In 2007, No. 23 again in revenue and No. 19 in opening day payroll.

So the Reds are spending proportionately better than other teams around baseball recently. That's what my point is.

Cedric
07-25-2009, 01:22 AM
The Brewers were small market like five years ago. Winning changes everything. And winning means having good decision makers in key leadership positions.

BuckeyeRedleg
07-25-2009, 01:23 AM
From 1981 to 1996, even the mighty Yankees only drew 2.5M one time (1988).

To expand on this point, from 1976 (the first year Yankee Stadium II was opened) to 1997 the Reds drew over 2.4 million fans five times ('76, '77, '78, '90, and '93).

The mighty Yankees?

Six times ('79, '80, '87, '88, '93, and '97).

The Yankees one it all in 1996 and have never looked back. I don't expect the Reds to spend like the Yankees, but crying poor and going half-ass ain't working either.

Build a winner and they will come. To expect otherwise is backwards.

redsfandan
07-25-2009, 01:29 AM
And that proves what?

That people don't come out and get all crazy over a loser?

That I'd agree with.

From 1981 to 1996, even the mighty Yankees only drew 2.5M one time (1988).
Maybe that the Reds aren't the Chicago Cubs? Even when the Cubbies haven't been that good on the field they've still drawn significantly more fans than Cincy. It's just a bigger local market. Apples and oranges.

Brutus
07-25-2009, 01:29 AM
The Brewers were small market like five years ago. Winning changes everything. And winning means having good decision makers in key leadership positions.

The Brewers won because for the longest time they were poor. Finally, they got people in there that were able to home grow talent. And now, they're using their homegrown talent to ride the wave of success. Even the Brewers have not done a lick on the free agent market. They are to be credited for trading for C.C. Sabathia, but their fans are also regretting giving up LaPorta in hindsight.

Despite the Brewers being a comparable market, but now 'successful', the Brewers opened this season with a payroll of just over $6 mil more than the Reds. Not exactly a huge discrepancy.

It took the Brewers a LONG time of being very bad to get to this point. They did it solely with in-house talent. Not free agent signings but loading up the farm with all those top 10 picks and finally it paying off with guys maturing all at once.

The Reds' farm system is potentially in a situation where that might pay off for them right around the corner. And while it's fair to say "wait until next year" as our 'add to the payroll' rallying cry these past several years, unlike those seasons, the Reds' system is finally loaded with talent to fill out the roster.

BuckeyeRedleg
07-25-2009, 01:33 AM
Maybe that the Reds aren't the Chicago Cubs? Even when the Cubbies haven't been that good on the field they've still drawn significantly more fans than Cincy. It's just a bigger local market. Apples and oranges.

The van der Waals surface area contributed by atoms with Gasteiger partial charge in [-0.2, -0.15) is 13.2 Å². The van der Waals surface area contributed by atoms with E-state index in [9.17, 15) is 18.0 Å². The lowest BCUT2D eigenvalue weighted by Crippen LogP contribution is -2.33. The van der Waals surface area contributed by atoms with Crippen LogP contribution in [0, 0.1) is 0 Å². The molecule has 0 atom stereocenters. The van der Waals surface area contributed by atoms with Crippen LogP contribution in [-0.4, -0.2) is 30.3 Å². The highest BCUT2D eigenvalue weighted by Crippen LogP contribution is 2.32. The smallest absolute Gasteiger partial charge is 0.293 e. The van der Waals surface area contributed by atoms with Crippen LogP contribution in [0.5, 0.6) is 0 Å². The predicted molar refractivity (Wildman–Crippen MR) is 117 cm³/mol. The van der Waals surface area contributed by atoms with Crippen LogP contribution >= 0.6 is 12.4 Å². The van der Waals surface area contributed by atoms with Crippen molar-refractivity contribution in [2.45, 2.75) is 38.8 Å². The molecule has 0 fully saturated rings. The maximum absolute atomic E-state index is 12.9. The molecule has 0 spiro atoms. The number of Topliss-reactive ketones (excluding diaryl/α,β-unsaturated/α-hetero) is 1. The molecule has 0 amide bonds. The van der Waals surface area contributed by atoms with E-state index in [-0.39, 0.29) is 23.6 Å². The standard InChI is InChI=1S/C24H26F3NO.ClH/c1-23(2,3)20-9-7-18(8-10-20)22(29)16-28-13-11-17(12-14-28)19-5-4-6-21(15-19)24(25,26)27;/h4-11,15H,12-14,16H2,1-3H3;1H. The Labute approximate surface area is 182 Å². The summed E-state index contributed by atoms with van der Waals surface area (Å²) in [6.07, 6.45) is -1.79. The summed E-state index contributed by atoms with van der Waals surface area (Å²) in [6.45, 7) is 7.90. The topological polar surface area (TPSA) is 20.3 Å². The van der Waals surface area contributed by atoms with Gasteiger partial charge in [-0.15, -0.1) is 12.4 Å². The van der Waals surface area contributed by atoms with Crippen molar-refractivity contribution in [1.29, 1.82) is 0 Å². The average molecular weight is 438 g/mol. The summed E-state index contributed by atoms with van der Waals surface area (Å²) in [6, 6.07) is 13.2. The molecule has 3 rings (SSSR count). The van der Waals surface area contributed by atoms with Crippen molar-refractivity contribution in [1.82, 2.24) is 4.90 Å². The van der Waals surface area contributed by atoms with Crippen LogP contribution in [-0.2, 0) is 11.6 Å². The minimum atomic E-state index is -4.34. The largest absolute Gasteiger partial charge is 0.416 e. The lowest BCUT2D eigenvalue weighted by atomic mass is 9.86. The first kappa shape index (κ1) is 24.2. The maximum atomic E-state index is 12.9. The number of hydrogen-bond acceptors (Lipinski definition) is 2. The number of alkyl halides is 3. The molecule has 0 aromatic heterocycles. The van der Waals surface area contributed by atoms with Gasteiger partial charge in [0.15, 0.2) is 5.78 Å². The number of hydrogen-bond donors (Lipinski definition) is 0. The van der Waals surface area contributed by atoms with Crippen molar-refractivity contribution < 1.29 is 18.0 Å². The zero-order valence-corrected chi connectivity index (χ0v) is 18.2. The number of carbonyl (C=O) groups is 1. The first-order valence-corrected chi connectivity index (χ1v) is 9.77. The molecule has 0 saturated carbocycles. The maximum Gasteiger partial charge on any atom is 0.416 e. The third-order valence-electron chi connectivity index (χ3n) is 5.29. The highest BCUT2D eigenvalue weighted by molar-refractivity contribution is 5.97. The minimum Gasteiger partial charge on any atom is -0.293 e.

My point is that if the Reds start winning consistently they will draw their share of fans. Keep winning and it will snowball. Big market or not.

redsfandan
07-25-2009, 01:37 AM
Agreed. And my point is that when the wins don't come it's pretty obvious the difference between smaller and bigger market teams.

edit: If the Reds win more attendance will rise. That's not in dispute. But it's also true that the lower attendance now hurts the bottom line more than other clubs. Chicago could have a lousy season and they would still attract 30,000+. The Reds have to win just to hope to get to 30,000.

reds44
07-25-2009, 02:07 AM
My point is that if the Reds start winning consistently they will draw their share of fans. Keep winning and it will snowball. Big market or not.
Ding. Attendance is a self fulfilling prophecy. You lose, people don't want to come watch. You are strapped for cash. You win, people show up, you're payroll goes up. The Cardinals draw a lot of fans because they are a good organization who consistenly fields a competitve team. If they sucked like the Reds, the so called best fans in baseball would stop showing up eventually as well.

The problem is, you can't spend money until you draw fans. The Reds are going to have to find some way to field a competitive team, and once they do that attendance and payroll will go up.

It's not like the Reds have sucked forever.

I'm not going to blame the Reds inability to win on Walt, Krivsky, or even O'Brien. It all goes on the people who allowed the Reds to reach the point to where the franchise went in the toliet. The Reds never have enough money to do anything. In the Griffey/Dunn era they were always strapped for cash because of them, and post Griffey and Dunn they are strapped for cash because of Harang and Arroyo. Once they are gone, they'll be strapped for cash because of Votto and Bruce, or Volquez and Cueto or so on. They have to find some way to manage smart, highly paid players with prospects. Once they do that, get a winner, the people will come and the wins will continue to follow.

Castelini needs to pick a guy and give him 5 good years to try to develop something, whatever it may be. I think he likes Walt as that guy, so I can't see him going anywhere. Hopefully they have to brass to fire Dusty and this sad array of coaches though, because this offensive approach will never be succesful. It sucks, but we need to stay patient because pulling a Krivsky and peeing all over ourself at the first sign of contention and set us back awhile. The Reds desperatley needed a bat, everbody knows that. But I'd rather sit here and watch this garbage for a season then have another decade of teh suck. Every GM makes bad moves and signs bad contracts. Walt doesn't have the ability to cover it up by spending out his rear end though.